The good thing about Edinburgh is that it gives ambitious performers a chance to get around the system, all the while being a system itself, one at least as likely not to work as the one it theoretically gets around. By giving the appearance of meritocracy, it creates the sense that your future is in your own hands, so with no one to blame but yourself, you are free to move on, knowing you have done all you can. Or continue to fight the theoretically good fight. As you prefer.
It’s almost Buddhist or Hindu. Something eastern, anyway. A perfect illusion; summer camp as proving ground.
Certainly, it’s an equal opportunity deluder. Everybody thinks they’re participating in something that works. The lazy journalists who rely on unnecessary, highly paid PR reps think they are doing their jobs. The rapacious venue owners genuinely love theater and tell themselves their usurious landlord status is just the thing. The promoters know the incompetent talent ought be grateful for the scraps of their attention. And the acts know if they just spend the money required, with the prodigious talent they already have, they will be assured their place in heaven.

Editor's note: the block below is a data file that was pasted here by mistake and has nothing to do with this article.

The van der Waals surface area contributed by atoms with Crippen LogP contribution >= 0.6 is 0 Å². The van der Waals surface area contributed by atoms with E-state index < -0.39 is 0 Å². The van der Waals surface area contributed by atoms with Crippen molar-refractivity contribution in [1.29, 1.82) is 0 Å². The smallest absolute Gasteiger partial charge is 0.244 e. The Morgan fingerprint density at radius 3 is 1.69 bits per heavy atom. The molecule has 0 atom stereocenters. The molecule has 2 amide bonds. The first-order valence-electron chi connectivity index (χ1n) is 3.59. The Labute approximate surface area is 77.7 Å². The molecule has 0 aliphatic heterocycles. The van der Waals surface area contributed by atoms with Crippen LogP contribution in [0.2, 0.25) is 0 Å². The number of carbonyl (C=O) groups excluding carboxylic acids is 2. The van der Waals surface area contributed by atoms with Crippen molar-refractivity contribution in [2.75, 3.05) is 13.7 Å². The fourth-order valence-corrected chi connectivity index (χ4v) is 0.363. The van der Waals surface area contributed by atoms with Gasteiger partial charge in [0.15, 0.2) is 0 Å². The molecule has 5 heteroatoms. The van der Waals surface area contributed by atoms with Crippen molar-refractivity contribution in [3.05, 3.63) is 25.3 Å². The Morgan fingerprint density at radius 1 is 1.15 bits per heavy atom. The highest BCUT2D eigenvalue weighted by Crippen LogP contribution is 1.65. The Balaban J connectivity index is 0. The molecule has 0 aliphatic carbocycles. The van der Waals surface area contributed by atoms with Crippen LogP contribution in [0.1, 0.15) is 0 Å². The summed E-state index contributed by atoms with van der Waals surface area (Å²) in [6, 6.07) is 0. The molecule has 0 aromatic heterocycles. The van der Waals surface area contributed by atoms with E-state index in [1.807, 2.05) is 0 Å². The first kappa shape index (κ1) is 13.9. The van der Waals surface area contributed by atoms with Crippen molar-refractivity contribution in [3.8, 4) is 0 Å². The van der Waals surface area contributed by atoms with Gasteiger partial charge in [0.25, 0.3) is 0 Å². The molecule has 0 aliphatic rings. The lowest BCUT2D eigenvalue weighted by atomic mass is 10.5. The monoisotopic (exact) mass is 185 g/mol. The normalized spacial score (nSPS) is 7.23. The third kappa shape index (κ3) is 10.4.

All this is bullshit, of course, but the month itself, the time you spend doing what you do, in a city that also does what you do, is its own reward. It’s just that there are eleven other months to get through where this is not the case.
For me, this year, it has been twelve full months. I am unmoored.
But it reminds me that I (and you too, really) have to do something and not rely on any system. But it’s hard. I mean, it’s 11:50am and I’m still naked.
In a few minutes, when I post this, it will be about the time the last performance of my 2013 show would have been ending.
I wonder when I’ll be dressed again.